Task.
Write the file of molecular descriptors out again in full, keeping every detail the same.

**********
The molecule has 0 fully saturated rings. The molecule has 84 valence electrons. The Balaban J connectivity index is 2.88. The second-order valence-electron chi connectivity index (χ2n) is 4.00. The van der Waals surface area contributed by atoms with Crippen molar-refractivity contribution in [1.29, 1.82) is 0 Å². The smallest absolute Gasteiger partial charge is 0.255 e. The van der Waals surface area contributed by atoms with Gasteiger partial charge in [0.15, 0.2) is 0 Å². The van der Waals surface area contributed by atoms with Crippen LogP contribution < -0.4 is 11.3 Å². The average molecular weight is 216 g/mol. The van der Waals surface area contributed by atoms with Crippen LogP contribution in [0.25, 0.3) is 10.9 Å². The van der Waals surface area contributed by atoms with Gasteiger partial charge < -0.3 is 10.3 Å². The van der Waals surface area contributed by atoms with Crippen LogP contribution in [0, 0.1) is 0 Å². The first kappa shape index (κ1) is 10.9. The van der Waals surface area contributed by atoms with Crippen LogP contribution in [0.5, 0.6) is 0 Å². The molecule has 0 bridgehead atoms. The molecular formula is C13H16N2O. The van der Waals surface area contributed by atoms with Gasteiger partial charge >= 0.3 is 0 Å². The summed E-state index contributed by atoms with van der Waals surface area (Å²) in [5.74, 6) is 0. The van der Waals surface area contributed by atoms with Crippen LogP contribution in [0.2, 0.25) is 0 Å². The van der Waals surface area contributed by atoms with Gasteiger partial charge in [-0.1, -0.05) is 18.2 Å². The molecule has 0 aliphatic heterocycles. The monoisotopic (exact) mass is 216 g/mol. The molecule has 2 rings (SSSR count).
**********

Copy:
The molecule has 0 fully saturated rings. The molecule has 84 valence electrons. The Balaban J connectivity index is 2.88. The second-order valence-electron chi connectivity index (χ2n) is 4.00. The van der Waals surface area contributed by atoms with Crippen molar-refractivity contribution in [1.29, 1.82) is 0 Å². The smallest absolute Gasteiger partial charge is 0.255 e. The van der Waals surface area contributed by atoms with Gasteiger partial charge in [0.15, 0.2) is 0 Å². The van der Waals surface area contributed by atoms with Crippen LogP contribution < -0.4 is 11.3 Å². The average molecular weight is 216 g/mol. The van der Waals surface area contributed by atoms with Crippen LogP contribution in [0.25, 0.3) is 10.9 Å². The van der Waals surface area contributed by atoms with Gasteiger partial charge < -0.3 is 10.3 Å². The van der Waals surface area contributed by atoms with Crippen LogP contribution in [0, 0.1) is 0 Å². The first kappa shape index (κ1) is 10.9. The van der Waals surface area contributed by atoms with Crippen LogP contribution in [0.5, 0.6) is 0 Å². The molecule has 0 bridgehead atoms. The molecular formula is C13H16N2O. The van der Waals surface area contributed by atoms with Gasteiger partial charge >= 0.3 is 0 Å². The summed E-state index contributed by atoms with van der Waals surface area (Å²) in [5.74, 6) is 0. The van der Waals surface area contributed by atoms with Crippen LogP contribution in [0.2, 0.25) is 0 Å². The van der Waals surface area contributed by atoms with Gasteiger partial charge in [-0.1, -0.05) is 18.2 Å². The molecule has 0 aliphatic heterocycles. The monoisotopic (exact) mass is 216 g/mol. The molecule has 2 rings (SSSR count).